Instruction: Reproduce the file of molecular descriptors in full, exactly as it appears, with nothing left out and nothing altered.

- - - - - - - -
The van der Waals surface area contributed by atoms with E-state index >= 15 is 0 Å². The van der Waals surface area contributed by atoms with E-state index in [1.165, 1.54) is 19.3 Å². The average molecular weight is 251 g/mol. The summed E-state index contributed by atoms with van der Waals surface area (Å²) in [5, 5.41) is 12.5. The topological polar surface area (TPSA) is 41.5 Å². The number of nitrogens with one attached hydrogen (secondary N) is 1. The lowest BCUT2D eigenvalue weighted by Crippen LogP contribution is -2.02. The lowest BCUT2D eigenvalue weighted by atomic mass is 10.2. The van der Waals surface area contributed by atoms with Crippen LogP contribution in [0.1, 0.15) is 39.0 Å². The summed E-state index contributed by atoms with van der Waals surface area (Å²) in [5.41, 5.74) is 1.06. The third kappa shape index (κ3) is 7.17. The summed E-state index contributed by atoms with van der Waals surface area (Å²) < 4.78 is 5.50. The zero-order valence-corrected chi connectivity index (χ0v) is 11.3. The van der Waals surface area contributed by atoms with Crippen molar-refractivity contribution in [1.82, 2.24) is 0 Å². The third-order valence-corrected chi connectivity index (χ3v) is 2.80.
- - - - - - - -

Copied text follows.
The van der Waals surface area contributed by atoms with E-state index >= 15 is 0 Å². The van der Waals surface area contributed by atoms with E-state index in [1.165, 1.54) is 19.3 Å². The average molecular weight is 251 g/mol. The summed E-state index contributed by atoms with van der Waals surface area (Å²) in [5, 5.41) is 12.5. The topological polar surface area (TPSA) is 41.5 Å². The number of nitrogens with one attached hydrogen (secondary N) is 1. The lowest BCUT2D eigenvalue weighted by Crippen LogP contribution is -2.02. The lowest BCUT2D eigenvalue weighted by atomic mass is 10.2. The van der Waals surface area contributed by atoms with Crippen LogP contribution in [0.1, 0.15) is 39.0 Å². The summed E-state index contributed by atoms with van der Waals surface area (Å²) in [5.41, 5.74) is 1.06. The third kappa shape index (κ3) is 7.17. The summed E-state index contributed by atoms with van der Waals surface area (Å²) < 4.78 is 5.50. The zero-order valence-corrected chi connectivity index (χ0v) is 11.3. The van der Waals surface area contributed by atoms with Crippen molar-refractivity contribution in [1.82, 2.24) is 0 Å². The third-order valence-corrected chi connectivity index (χ3v) is 2.80.